Area coaches comment on the WIAA's decision to implement a 35-second shot clock
Michael Flanagan, Black Hawk girls’ basketball coach: “I hate to sound like a “fence-sitter,” but I have a mixture of reactions to the implementation of the shot clock. On one hand, I can see benefits to the change. No fan wants to watch a game in which a team stalls for long periods of time, nor does he or she want to watch a foul-fest at game’s end when a team is trying to get the ball back. In these two scenarios, the shot clock could help. However, on the other hand, the shot clock will all but eliminate the chances of a less talented team to upset a superior one. Being extremely deliberate in long possessions has been a strategy that has allowed for teams to compete with those better than they are, but that tactic won’t exist anymore.”
Nathan Russell, Shullsburg girls’ basketball coach: “I think that the shot clock will be a great addition to high school basketball. I believe that it will improve the flow of the game, make games more interesting, and cause the game to revert back to the players more than being coach dominated. It will require programs to focus more on skill development and will put a premium on defense. Overall I hope that basketball coaches, players and fan are open to the concept. It may not be pretty at times, especially early on but I give credit to the WIAA for taking time to try to grow and improve the game.
Tom Uppena, Darlington boys’ basketball coach: “I think a faster paced game is more enjoyable to watch. I would be interested in finding out how much research was put into this decision by the WIAA.
Mitch Austin, Belmont boys’ basketball coach: “The implementation of the shot clock has both positives and negatives. It may lead to some bad shots taken, but also for exciting moments and more competitive games. I think that it will push athletes to manage in game and coaches to use different strategies. I am excited to take on a new element in the game, but I will not focus much on it until it is implemented.”
Charlie Anderson, Black Hawk boys’ basketball coach: “My opinion on the shot clock is very mixed. Teams that play with pace probably will not see much of an impact. Coaches will definitely have to develop late shot clock sets/ concepts and spend practice time on those. Also, very curious how schools are expected to install shot clocks into schools. It is an expense, so interested to see if the WIAA will help.”
Kelly Rose, Darlington girls’ basketball coach: “Changes and challenges will continue to occur; we just have to do our best to adjust and execute.”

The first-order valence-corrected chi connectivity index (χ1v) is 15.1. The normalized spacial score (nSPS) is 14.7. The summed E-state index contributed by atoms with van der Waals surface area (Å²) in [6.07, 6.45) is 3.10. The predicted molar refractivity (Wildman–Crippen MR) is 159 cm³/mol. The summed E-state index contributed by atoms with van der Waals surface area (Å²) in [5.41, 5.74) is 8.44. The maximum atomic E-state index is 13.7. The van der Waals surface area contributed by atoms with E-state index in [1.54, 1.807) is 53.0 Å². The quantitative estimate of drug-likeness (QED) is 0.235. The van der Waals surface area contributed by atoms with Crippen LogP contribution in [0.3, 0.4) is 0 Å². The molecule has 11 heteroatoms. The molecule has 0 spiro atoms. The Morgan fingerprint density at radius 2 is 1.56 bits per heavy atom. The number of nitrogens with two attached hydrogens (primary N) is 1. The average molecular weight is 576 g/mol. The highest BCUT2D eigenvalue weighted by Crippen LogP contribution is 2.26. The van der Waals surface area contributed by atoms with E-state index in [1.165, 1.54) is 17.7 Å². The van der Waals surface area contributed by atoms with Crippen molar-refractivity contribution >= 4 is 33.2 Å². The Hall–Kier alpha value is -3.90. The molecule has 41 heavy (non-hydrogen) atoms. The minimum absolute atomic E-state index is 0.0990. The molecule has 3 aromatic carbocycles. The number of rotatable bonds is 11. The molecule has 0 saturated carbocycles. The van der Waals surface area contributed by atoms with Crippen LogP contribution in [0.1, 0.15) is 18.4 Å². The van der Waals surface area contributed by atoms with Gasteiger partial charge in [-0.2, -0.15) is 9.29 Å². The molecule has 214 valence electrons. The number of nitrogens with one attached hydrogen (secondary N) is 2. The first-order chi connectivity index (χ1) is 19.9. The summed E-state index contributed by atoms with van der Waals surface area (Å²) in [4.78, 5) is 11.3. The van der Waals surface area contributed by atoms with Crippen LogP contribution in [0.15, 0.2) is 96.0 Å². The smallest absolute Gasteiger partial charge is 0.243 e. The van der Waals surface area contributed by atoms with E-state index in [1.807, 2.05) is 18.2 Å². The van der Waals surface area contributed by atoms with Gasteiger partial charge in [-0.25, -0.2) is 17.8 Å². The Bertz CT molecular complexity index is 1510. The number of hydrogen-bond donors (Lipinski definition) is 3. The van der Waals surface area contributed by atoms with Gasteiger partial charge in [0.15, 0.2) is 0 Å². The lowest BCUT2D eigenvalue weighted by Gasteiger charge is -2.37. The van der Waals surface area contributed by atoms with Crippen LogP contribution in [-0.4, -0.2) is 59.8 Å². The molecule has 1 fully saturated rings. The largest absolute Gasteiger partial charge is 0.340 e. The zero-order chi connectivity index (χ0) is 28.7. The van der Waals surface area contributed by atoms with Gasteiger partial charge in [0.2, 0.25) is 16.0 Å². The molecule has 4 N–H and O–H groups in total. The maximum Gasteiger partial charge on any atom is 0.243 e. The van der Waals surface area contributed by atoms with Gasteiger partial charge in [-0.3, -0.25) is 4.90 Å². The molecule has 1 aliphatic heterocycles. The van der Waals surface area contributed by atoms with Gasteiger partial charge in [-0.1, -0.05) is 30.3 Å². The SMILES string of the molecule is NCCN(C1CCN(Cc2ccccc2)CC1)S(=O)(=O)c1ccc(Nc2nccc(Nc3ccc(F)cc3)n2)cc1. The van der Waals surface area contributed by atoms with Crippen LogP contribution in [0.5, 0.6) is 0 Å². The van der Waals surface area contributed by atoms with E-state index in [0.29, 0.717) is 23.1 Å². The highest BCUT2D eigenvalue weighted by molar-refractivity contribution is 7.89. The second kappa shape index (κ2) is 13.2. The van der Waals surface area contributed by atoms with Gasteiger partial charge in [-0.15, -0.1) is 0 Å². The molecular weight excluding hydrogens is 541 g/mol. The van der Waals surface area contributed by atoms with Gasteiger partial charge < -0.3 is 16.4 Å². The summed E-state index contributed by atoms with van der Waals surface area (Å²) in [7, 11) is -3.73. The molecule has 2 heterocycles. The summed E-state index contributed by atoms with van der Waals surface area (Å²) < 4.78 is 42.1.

STEVENS POINT – The time has come for a shot clock for high school basketball in the state of Wisconsin.
Following a lengthy discussion during their June meeting, the Wisconsin Interscholastic Athletic Association Board of Control voted 6-4 to implement the use of a 35-second shot clock in boys’ and girls’ basketball for varsity games only, beginning in the 2019-20 season.
In other basketball-related action, the WIAA Board approved a recommendation to seed teams at the State Tournament in all five divisions beginning with the upcoming 2017-18 season. The coaches of the state qualifying teams will determine the seeds for the four qualifying teams in each division with a Wisconsin Basketball Coaches Association representative breaking any ties that may occur.
Three other basketball recommendations also received approval from the Board. If schools choose to play only one half of a junior varsity game and a full varsity game, players will be allowed to play in only two halves. Also approved was extending the coaching box to 28 feet from 14 feet for all levels. In addition, the number of players per team allowed to dress during the WIAA tournament series will increase to 18 while maintaining the maximum party limit of 22.
While four of the approved changes go into effect immediately, the one that brought the most discussion throughout the state was the shot clock, which won’t take effect for another two years.
Coaches have varied opinions about whether or not they are in favor of the shot clock, but most agree it shows the state is being progressive in leading the sport in a positive direction.
Wisconsin becomes just the 10th state in the nation and the first in the Midwest to approve the use of the shot clock at the prep level.
“I’m surprised it passed this year. I knew it was coming eventually, but I thought it was maybe five or 10 years down the road,” said Cuba City boys’ basketball coach Jerry Petitgoue, who is the winningest coach in state history with 906 career victories in 50 seasons. “I may surprise a lot of people because of my age, but I’m in favor of it. I think it will be a positive thing for basketball in the state. It helps the flow of the game. “I look at this as part of progression of basketball in the state. I think in time the kids and the fans will love it.
This feels similar to 1988 when the 3-point line came into play. Some coaches felt it would ruin the game. Now, it such a part of the game that there’s no way you’d ever vote to get rid of it.”
The WIAA made the move from playing four 8-minute quarters to two 18-minutes halves two seasons ago to improve the flow of the game, limit stalling situations and get in line with the college and international game. The move to the shot clock is another step in that same direction.
“By nature, change causes anxiety. The move to halves instead of quarters caused many to balk, but several coaches, including me, were pleasantly surprised by the move. I want to maintain an open mind. I feel fortunate to coach in a progressive state like Wisconsin,” declared Black Hawk girls’ basketball coach Michael Flanagan.